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Five ways ‘health scholars’ are complicit in upholding health inequities, and how to stop

Health scholars have a collective responsibility for addressing health inequities  

This important commentary explores how “health scholars” — those who work in education and research roles within academic institutions — actively maintain health inequities. The discussion is framed by the belief that health scholars have a shared responsibility for addressing systemic, unjust and avoidable health differences (health inequities). 

Five mental models that prevent transformative systems change 

Addressing the root causes of health inequities requires redistributing power and, by extension, transformative systems change. The author of this commentary emphasizes that this requires shifting deeply held beliefs, also known as mental models. She explores five mental models that tend to get in the way of transformative systems change:

  1. Euphemisms: Health scholars downplay the root causes of inequities by choosing milder, more comfortable words (e.g., substituting “equity, diversity and inclusion” for “racism and anti-racism”). This misdiagnoses the real problem and often results in ineffective and incomplete solutions (e.g., suggestions for more workshops or more “diverse” teams).
  2. Middle ground: Health scholars prioritize politeness and neutrality. They study and describe inequities without questioning and interrogating the forces and systems that distribute power and resources thus maintaining the status quo. 
  3. Distractions: Health scholars act as if decision-makers are well meaning and, when provided with more information, will act to address institutionalized injustice. Rather than engaging in true change efforts, health scholars distract themselves with activities such as information gathering and strategic planning.
  4. Mystery: Health scholars believe that systemic problems are too big and mysterious to solve or perhaps tackle. They ignore their own power to do anything differently (e.g., they may say “it’s too complex” or “it’s out of my hands”). 
  5. Capacity: Health scholars do not see that their work is (largely) publicly funded and that they have both the responsibility and the capacity to serve society. They act as if they cannot organize and advocate for change within their own institutions.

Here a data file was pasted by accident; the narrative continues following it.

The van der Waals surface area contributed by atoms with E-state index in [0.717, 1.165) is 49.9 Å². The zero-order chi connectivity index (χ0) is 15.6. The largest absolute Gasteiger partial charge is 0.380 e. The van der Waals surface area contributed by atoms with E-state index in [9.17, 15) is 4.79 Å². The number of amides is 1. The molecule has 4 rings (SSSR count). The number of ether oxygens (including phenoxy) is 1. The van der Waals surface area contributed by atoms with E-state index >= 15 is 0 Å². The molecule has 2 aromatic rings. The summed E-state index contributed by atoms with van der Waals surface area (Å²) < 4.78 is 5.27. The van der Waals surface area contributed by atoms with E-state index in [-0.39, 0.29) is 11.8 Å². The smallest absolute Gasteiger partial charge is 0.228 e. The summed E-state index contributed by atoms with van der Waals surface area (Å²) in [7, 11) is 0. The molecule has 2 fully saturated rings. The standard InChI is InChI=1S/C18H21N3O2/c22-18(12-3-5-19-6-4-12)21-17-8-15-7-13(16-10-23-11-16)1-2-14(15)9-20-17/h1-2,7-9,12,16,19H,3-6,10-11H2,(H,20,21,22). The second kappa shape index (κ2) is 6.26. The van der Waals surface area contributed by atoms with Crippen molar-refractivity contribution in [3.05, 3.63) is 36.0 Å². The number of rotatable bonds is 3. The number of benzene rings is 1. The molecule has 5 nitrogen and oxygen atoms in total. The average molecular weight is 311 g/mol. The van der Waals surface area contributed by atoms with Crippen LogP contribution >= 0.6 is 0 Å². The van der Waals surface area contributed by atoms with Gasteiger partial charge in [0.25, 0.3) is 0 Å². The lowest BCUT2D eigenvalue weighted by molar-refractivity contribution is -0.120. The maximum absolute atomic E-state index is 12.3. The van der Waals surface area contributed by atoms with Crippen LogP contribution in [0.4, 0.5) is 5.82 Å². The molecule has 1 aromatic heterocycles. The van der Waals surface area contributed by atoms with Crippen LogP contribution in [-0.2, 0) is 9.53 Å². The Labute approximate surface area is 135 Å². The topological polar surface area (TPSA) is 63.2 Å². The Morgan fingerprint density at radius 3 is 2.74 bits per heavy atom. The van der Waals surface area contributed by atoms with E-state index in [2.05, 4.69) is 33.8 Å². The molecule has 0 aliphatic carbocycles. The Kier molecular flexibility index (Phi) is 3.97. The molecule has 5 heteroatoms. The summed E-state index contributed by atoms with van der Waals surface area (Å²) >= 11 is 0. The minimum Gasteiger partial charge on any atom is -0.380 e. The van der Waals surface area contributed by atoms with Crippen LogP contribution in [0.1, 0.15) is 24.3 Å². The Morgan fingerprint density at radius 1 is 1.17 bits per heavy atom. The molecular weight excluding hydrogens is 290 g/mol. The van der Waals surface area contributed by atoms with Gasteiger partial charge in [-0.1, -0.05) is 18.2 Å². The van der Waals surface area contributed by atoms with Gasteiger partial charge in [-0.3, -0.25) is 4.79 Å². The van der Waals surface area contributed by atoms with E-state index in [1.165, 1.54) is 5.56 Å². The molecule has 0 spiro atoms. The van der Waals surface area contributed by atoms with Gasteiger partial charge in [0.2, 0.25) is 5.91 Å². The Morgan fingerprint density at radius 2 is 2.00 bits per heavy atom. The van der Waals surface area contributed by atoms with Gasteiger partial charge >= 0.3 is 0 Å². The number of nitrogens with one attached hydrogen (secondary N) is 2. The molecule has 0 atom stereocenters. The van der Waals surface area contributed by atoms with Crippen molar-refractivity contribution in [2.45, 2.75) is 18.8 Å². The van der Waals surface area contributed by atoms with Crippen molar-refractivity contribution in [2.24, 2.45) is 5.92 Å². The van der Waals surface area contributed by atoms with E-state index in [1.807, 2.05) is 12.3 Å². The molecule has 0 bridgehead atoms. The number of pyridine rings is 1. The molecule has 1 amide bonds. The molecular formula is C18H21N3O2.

Use this resource to: 

  • Review the deeply held beliefs that can prevent health equity action in public health organizations 

  • Reflect about the ways in which you are complicit in upholding unjust systems (e.g., racism and colonization) 

  • Identify concrete strategies to shift deeply held beliefs and redistribute power for health equity 


Alignment with NCCDH work  

Several NCCDH resources position critical self-reflection as being necessary for anti-oppressive, equity-focused action. These same resources identify opportunities to challenge the status quo and disrupt systemic inequities.    

The NCCDH has published several resources understanding power dynamics and confronting systemic oppression. These include Let’s Talk: Racism and health equity (2018), Let’s Talk: Whiteness and health equity (2020), Let's Talk: Intersectionality (2022) and Let’s Talk: Redistributing power to advance health equity (2023). In 2023, the NCCDH partnered with the Black Health Education Collaborative on a series of webinars on disrupting anti-Black racism in public health

In 2022, the NCCDH launched Mind the disruption, a podcast about people who believe and better future is possible and are working for better health for all.  


Shahram, S. Z. (2023). Five ways ‘health scholars’ are complicit in upholding health inequities, and how to stop. International Journal for Equity in Health, 22(1), Article 15. 

Tags: Racism/racialization, Power